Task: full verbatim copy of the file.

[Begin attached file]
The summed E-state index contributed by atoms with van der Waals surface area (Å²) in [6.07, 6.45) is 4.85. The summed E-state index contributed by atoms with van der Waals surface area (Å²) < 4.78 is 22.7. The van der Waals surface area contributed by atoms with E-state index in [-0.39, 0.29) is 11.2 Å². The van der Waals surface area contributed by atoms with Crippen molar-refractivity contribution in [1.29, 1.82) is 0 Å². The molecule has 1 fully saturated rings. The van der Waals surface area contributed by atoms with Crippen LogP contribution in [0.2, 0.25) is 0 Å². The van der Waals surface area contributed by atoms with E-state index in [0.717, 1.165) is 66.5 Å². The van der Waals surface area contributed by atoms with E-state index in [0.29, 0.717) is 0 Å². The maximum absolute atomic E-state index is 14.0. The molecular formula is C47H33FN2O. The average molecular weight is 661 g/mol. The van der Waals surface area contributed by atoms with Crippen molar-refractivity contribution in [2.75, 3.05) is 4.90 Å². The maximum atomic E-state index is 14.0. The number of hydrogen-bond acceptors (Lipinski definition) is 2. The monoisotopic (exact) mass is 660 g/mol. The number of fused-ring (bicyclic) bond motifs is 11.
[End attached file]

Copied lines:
The summed E-state index contributed by atoms with van der Waals surface area (Å²) in [6.07, 6.45) is 4.85. The summed E-state index contributed by atoms with van der Waals surface area (Å²) < 4.78 is 22.7. The van der Waals surface area contributed by atoms with E-state index in [-0.39, 0.29) is 11.2 Å². The van der Waals surface area contributed by atoms with Crippen molar-refractivity contribution in [1.29, 1.82) is 0 Å². The molecule has 1 fully saturated rings. The van der Waals surface area contributed by atoms with Crippen LogP contribution in [0.2, 0.25) is 0 Å². The van der Waals surface area contributed by atoms with E-state index in [0.717, 1.165) is 66.5 Å². The van der Waals surface area contributed by atoms with E-state index in [0.29, 0.717) is 0 Å². The maximum absolute atomic E-state index is 14.0. The molecular formula is C47H33FN2O. The average molecular weight is 661 g/mol. The van der Waals surface area contributed by atoms with Crippen molar-refractivity contribution in [2.75, 3.05) is 4.90 Å². The maximum atomic E-state index is 14.0. The number of hydrogen-bond acceptors (Lipinski definition) is 2. The monoisotopic (exact) mass is 660 g/mol. The number of fused-ring (bicyclic) bond motifs is 11.